In order to enable developers to create applications compliant with the Digital Avatars framework, we provide a standard and easy-to-use structure for the digital avatar. This structure is based on an entity-driven metamodel. Entities are the basic information container, and they can be nested. The metamodel is designed to give a great level of freedom that allows the model to scale through the nesting of entities. We have defined five attributes present in every avatar entity. These attributes constitute keywords which represent the Name of the entity, its Type, its reading and writing Privacy levels, its Value, and a Timestamp indicating the last time the entity was updated. The Value of an entity may store either a simple value or a nested entity. According to this, the Type of the entity may be either the Entity or a basic data type. Additionally, the type Sensor allows storing information on the sensors in the smartphone.
Our YAML-based notation implements an indentation-structured language but with three parameters per line. As the Timestamp and the Type of the entity are already implicit in the implementation, we omit them. The Privacy levels are expressed by the third parameter of the representation using reserved words and symbols. We use Public and Private meaning that anybody or no one has a particular permission, respectively, and the symbols “?” and “!” express read and write permissions, respectively. If the privacy level is omitted, we assume that it is inherited from the parent entity.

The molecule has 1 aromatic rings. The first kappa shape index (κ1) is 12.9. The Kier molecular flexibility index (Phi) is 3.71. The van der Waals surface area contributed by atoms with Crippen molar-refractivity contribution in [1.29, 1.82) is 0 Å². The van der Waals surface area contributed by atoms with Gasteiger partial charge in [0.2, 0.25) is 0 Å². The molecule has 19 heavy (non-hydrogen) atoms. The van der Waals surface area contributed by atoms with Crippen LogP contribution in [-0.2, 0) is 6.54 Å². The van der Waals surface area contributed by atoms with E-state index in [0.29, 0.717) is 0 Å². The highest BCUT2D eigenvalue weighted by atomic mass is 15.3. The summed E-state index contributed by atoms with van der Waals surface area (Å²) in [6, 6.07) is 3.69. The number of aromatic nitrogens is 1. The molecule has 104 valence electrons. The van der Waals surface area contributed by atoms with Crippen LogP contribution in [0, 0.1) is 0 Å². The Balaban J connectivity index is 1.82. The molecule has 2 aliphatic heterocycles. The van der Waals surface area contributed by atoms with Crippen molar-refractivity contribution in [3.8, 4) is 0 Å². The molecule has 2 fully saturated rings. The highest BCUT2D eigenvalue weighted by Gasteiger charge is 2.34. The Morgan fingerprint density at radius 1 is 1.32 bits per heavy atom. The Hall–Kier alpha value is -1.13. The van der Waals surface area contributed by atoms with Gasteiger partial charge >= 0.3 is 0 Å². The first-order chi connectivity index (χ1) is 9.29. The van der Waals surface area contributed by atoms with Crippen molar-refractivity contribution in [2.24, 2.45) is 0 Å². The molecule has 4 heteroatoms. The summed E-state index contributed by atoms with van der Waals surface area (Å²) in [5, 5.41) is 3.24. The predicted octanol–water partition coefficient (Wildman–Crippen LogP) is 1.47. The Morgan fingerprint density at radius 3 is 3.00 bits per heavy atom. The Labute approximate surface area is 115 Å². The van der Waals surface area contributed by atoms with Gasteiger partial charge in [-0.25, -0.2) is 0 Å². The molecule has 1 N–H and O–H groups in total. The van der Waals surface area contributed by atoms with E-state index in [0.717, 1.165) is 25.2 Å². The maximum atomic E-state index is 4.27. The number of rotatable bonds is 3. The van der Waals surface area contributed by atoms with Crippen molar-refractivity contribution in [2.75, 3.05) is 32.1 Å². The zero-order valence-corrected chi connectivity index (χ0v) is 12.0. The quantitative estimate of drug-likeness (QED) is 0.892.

Aside from the YAML notation, we have defined an ontology of entities for Digital Avatars. The ontology is a common standard structure based on root entities or sections inside which we organize the information of the digital avatar. These sections provide default spaces for information storage and offer a mechanism for secure and correct functioning of the framework. Each section implements a certain privacy level which is extended to all the information stored in it, guaranteeing that every piece of information in the digital avatar is protected.
We have defined a number of default and commonly used sections: Personal, Relations, Places, and External. The Personal section contains personal, health, and contact information about the user and about the smartphone itself, e.g., the sensors available in it, manufacturer, and precision. Relations is a collection or agenda containing information of each trusted interactor for the user. It may contain family member data, doctors, or even privacy groups with a valid certificate for an external application. The user can specify privacy groups like family or doctors for grant-specific permissions for sharing certain data. The Place section stores frequently visited places for the user along their daily routines. Last, the External section is used by the interactors or installed applications to store their data. A common structure is given to more quickly identify the sensors to which the interactor has permission to pool and for specific data storage rights. For example, an application can have access to the pulsometer and the step counter to monitor María’s physical activity and exercising patterns.